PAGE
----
Nazomi Communications v. ARM Holdings (Fed. Cir. 2005)
In a dispute over a patented “Java hardware accelerator” for translating Java bytecode into native instructions for a CPU, the district court construed the claim term “instruction” and found that ARM’s accused device did not infringe.
On appeal, the Federal Circuit found that the lower court had not been detailed enough in its claim construction ruling:
This court’s review of a district court’s claim construction, albeit without deference, nonetheless is not an independent analysis in the first instance. Moreover, in order to perform such a review, this court must be furnished "sufficient findings and reasoning to permit meaningful appellate scrutiny." Gechter v. Davidson, 116 F.3d 1454, 1458 (Fed. Cir. 1997). This requirement for sufficient reasoning applies with equal force to issues of law, such as claim construction, and issues of fact, such as infringement. Id.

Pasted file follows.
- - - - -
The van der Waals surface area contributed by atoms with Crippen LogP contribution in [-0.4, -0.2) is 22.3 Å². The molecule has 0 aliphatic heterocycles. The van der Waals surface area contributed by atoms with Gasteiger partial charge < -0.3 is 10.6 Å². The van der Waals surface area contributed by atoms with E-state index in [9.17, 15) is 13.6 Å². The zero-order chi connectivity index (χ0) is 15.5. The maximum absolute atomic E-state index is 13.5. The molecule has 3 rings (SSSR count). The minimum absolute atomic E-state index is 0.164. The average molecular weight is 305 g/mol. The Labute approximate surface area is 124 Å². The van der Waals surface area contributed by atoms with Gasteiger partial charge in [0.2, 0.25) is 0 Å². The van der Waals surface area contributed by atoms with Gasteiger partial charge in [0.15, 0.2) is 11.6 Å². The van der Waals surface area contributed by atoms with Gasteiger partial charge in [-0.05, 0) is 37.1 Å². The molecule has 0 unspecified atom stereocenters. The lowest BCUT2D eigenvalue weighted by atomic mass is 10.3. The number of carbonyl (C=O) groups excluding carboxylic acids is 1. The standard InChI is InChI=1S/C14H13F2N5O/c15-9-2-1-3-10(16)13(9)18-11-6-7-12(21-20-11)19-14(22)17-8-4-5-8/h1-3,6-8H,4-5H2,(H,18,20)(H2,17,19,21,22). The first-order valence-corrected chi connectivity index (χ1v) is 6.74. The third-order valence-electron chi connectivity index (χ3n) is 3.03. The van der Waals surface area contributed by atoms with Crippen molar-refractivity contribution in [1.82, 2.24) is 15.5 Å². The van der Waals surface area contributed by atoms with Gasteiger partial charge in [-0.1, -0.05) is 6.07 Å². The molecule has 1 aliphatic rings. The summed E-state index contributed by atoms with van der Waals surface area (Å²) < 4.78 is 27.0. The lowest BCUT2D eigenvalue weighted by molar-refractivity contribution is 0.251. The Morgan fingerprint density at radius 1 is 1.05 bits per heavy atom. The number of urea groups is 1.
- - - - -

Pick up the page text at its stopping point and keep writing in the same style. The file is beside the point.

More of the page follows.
This opinion was written by Judge Rader and the panel members include Chief Judge Michel and Judge Proust. Harold Wegner has noted, and I tend to agree, that this opinion appears to be written as a foreshadow of where Rader would take the Phillips decision — a decision that not expected until late this summer.